Does smoking really affect the skin, making it age faster? I am only 16, but I will quit now if this is true.
We are happy to supply you with more than enough reasons to quit smoking now. First, let us list the health factors as they cannot be emphasized enough. Smoking slows the healing of cuts and wounds, depletes the body’s supply of vitamins B and C; increases the risk of heart disease and cancers of the lips, throat and lungs; constricts the blood vessels and inhibits circulation; limits the amount of oxygen circulating in your blood by replacing it with carbon monoxide. There are many cosmetic effects as well: staining of the hands, tongue, teeth; bad breath and a lingering odor on the skin, hair and clothes. Smoking contributes to wrinkling around the eyes and mouth; dulls the complexion, robbing it of its youthful glow; speeds the breakdown of the collagen fibres which are partly responsible for moisture retention and the suppleness of the skin. All of this means that, yes, it does speed up the aging process of the skin, and besides all that it’s very expensive.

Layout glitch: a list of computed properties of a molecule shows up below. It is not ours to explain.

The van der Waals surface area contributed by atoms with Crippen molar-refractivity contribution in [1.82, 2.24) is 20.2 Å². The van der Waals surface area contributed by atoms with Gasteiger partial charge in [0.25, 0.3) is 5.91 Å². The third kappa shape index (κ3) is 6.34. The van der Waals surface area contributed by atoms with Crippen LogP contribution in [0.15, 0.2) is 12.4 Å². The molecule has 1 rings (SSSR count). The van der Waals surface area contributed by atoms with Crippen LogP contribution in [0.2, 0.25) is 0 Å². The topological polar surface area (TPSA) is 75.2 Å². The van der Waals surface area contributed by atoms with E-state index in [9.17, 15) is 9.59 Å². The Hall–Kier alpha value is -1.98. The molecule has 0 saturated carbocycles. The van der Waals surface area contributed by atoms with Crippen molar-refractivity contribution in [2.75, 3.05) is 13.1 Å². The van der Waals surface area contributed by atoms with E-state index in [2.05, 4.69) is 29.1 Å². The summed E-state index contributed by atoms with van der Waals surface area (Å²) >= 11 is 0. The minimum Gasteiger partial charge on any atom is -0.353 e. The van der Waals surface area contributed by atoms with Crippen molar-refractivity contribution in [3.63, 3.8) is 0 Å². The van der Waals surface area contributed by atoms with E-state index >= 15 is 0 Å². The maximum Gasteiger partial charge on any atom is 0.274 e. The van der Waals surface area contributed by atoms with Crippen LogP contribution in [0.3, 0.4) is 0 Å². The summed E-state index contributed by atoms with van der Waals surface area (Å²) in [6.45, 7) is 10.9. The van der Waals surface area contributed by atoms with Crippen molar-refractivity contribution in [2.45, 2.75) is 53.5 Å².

There are many support groups with programs to help people quit smoking. Perhaps, if you see the need, you could speak to a teacher or guidance counsellor about having such a program in your school.